• the necessity for substantial capital expenditure for refinery upgrades to accommodate production of cleaner, lower sulphur fuels due to increasingly tight vehicular emission standards. If all refineries were upgraded to produce the cleaner fuels, an investment of the order of $1 billion would be required.

Oil refineries in the US seem to making a killing, and their lack of infrastructure investment is making sure that demand will outstrip supply. So profits will continue to rise at the expense of motorists. Maybe the fear of peak oil and the move to fuel efficent vehicles are stopping the oil companies from investing in more refineries. Whatever the reason, higher fuel prices are certain to be the outcome.

Hinging on US shortages

Hi David,

It is interesting to watch the OPEC Basket (lower quality, heavier crude oil) close the price gap. It was trading around US$73 a few days ago, not far below Brent and WTI. Analysts think that motorists in the US and emerging markets are driving this surge.

Steep production declines are apparent in the UK, Norway and Mexico, along with project delays in Africa and South America. Nigeria and Mexico hold the most potential for price disruption, IMO, as they are prime suppliers of light sweet crude for the US gasoline market. Any shortages there will echo across the world.

There is no doubt that OPEC is in the driver's seat, and will increasingly be so in the future. Non-OPEC production will probably peak before 2015 (I take a reasonably long view for a peak oiler), as there is no discovery to speak of outside deepwater. Barclays Capital estimate new non-OPEC supply at 500,000bp/d for 2007 and zero for 2008.

OPEC will want to keep prices high for the future, as their domestic requirements are increasing, and vast investments need to be made if they are to meet IEA projections, so I would expect them to keep their fingers off the spigot. They will test what the world economy can absorb, I believe, to gauge the political ceiling. I doubt that they will offer a signal that they are willing expand supplies, as this would knock $10-20 off the price immediately.

Iraq, that jewel in Washington's oil production crown, is a complete shambles. It is down to 1.9mb/d and falling, from 2mb/d last year, well below the 2.6mb/d it was producing before the invasion. In Kirkuk they are injecting residual fuel oil back into the wells, because they have no way to store and transport the oil.

Additionally, the latest US GAO report indicates that the Iraq oil industry currently suffers from around 180 insurgent attacks a day, and oil is being stolen and siphoned off to fund criminal gangs and the insurgency. Radically raising the price of gasoline to Iraqis, and trying to push through an Oil Law that benefits international oil companies has only exacerbated the situation.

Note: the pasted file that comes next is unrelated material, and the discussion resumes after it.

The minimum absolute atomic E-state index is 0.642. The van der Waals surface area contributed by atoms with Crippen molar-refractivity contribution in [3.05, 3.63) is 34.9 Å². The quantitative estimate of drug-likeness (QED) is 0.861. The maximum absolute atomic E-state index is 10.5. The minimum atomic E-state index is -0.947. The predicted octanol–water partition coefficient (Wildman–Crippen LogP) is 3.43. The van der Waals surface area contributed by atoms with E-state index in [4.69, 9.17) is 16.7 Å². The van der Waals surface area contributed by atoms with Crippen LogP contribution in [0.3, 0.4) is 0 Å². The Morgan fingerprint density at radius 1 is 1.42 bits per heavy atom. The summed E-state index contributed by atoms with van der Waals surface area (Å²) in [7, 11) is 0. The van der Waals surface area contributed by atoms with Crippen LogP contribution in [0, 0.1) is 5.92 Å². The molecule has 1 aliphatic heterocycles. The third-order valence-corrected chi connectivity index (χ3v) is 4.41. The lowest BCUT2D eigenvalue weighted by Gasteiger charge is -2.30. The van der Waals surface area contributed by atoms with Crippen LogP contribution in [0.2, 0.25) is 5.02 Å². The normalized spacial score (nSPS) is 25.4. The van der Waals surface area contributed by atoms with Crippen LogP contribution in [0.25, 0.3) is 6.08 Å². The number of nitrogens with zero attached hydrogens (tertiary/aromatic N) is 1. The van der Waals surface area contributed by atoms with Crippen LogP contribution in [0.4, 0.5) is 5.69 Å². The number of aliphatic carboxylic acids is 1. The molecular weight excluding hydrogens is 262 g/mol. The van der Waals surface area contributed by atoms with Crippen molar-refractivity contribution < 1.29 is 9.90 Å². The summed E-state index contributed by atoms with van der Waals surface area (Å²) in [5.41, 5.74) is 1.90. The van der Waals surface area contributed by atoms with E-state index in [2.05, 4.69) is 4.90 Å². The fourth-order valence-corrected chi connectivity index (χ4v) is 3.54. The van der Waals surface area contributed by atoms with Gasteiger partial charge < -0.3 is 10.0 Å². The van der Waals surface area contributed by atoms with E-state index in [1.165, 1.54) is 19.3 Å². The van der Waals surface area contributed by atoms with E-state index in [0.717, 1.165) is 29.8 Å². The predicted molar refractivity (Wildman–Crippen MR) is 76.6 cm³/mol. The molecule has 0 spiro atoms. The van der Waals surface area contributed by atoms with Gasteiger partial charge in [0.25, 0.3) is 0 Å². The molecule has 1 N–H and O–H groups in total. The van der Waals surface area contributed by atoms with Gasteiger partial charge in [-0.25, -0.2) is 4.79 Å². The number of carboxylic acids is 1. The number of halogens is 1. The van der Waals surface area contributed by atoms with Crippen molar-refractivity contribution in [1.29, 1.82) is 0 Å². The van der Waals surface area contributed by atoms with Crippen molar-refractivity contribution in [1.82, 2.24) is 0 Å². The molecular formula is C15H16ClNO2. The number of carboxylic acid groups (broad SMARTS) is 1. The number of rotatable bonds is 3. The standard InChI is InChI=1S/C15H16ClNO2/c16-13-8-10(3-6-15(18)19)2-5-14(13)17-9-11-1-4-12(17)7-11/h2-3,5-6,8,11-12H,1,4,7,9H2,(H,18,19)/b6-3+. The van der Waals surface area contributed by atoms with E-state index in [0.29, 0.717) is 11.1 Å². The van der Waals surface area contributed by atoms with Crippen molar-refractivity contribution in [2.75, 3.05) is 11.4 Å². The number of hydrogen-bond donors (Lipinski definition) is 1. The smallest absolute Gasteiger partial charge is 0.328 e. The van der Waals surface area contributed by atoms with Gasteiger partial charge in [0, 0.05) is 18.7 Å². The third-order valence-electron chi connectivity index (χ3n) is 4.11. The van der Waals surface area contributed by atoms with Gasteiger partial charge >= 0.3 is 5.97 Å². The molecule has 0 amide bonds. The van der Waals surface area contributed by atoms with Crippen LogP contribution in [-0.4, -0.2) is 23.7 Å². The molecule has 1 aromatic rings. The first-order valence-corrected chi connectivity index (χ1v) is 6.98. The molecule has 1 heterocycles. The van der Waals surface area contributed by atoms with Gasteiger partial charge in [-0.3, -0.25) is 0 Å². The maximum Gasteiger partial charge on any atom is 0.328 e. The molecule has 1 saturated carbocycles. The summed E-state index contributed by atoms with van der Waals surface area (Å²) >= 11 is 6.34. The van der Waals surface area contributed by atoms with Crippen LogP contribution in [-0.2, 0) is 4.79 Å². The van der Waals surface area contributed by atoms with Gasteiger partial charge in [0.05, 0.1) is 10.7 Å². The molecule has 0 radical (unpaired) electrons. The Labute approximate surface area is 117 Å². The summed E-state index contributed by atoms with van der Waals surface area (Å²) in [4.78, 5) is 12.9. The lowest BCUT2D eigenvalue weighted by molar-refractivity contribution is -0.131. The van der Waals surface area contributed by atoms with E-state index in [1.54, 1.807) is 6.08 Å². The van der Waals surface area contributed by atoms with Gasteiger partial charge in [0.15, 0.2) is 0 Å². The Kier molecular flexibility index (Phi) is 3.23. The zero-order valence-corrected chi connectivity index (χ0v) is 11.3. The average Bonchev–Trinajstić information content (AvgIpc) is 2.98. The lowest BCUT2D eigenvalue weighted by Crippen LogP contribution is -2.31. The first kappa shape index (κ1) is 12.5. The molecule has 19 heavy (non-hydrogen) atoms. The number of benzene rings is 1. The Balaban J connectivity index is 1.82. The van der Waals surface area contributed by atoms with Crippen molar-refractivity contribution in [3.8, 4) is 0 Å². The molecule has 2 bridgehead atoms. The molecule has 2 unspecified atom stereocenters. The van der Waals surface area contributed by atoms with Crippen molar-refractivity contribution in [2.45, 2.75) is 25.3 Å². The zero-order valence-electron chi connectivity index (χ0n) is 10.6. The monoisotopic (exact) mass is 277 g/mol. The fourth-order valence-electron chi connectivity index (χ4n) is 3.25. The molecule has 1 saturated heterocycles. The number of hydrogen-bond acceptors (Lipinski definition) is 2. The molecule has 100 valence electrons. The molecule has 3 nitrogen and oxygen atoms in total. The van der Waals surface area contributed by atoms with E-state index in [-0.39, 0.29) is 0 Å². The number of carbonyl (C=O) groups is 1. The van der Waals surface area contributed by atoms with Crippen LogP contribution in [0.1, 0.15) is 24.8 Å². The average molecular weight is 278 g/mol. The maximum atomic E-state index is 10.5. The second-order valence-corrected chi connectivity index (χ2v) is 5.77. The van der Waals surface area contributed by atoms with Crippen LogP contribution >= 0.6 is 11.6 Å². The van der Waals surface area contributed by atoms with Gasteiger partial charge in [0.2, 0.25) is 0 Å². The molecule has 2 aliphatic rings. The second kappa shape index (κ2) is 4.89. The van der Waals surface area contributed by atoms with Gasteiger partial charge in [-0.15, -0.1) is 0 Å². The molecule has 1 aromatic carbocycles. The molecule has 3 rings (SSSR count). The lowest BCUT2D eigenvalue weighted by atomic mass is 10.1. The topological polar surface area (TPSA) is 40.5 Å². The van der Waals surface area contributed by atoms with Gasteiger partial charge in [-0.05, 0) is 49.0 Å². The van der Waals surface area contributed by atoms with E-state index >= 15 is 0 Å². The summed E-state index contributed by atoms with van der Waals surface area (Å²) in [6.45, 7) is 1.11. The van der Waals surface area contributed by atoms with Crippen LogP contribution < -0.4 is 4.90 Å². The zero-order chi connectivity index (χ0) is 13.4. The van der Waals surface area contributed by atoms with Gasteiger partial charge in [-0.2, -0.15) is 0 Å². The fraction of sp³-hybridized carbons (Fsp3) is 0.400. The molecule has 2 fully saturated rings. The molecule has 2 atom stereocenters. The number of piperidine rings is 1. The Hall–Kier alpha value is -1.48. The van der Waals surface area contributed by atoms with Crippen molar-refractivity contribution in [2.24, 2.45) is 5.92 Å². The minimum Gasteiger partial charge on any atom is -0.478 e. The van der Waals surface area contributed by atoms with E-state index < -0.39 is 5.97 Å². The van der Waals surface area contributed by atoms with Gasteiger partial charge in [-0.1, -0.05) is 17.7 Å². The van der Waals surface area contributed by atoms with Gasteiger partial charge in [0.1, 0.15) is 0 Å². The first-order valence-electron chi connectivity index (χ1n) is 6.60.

The scale of this US failure should not be underestimated. It is one of the primary factors that has helped drive up oil prices over the past decade, by destabilising the Middle East, igniting the "infidels on our soil" jihadist brigade, and driving the Sunni and Shiite moslems into territorial and religious conflict.

Check out this US House hearing on the failure of Iraq Oil Reconstruction at c-span (requires RealPlayer). Democrat Rep. Gary Ackerman calls the corruption and violence in the Iraq oil industry as "world class racketeering" and he is correct. It is worse than during the reign of Saddam Hussein.

House hearing on Iraq Oil Reconstruction
rtsp://video.c-span.org/project/iraq/iraq071807_oil.rm

The high Aussie dollar is a mixed bag. It's a trap and an attraction for credit junkies and holidayers, but is in some measure a market reaction to static interest rates. The only real cash is coming out of China, the oil exporting nations, Japan and some of Asia.

Cheers,

Ian

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"My father rode a camel. I drive a car. My son flies a jet airplane. His son will ride a camel." – Saudi saying

$80?

Hi Ian. I think it more likely that, if $80 is to be surpassed, it will be before T Boone's deadline. Even in the stable times the price has been moving up and down by up to $2 a day, and sits as I write (at closure of NYMEX last night) at $75.79 - with Brent crude its traditional $2-$3 above that. One bad day in the hurricane season could take Brent over, two bad days for West Texas - it's more likely now just a question of when that bad week happens and what triggers it.

Oil prices

Hi David.

 T. Boone Pickens says that oil will hit US$80 a barrel before his 80th birthday (about 11 months away). We're getting into prophecy here, but he sees the price going up, not down. Check it out on YouTube:

Boone Pickens on Oil & China

"My father rode a camel. I drive a car. My son flies a jet airplane. His son will ride a camel." – Saudi saying

Margo: Big hugs on your return to Webdiary, Ian. As the person who introduced many Webdiarists to the problem of Peak Oil long before it hit the mainstream media, and became very active in getting the facts out to people, you must feel vindicated. Congratulations! I'll publish your piece today. Welcome back!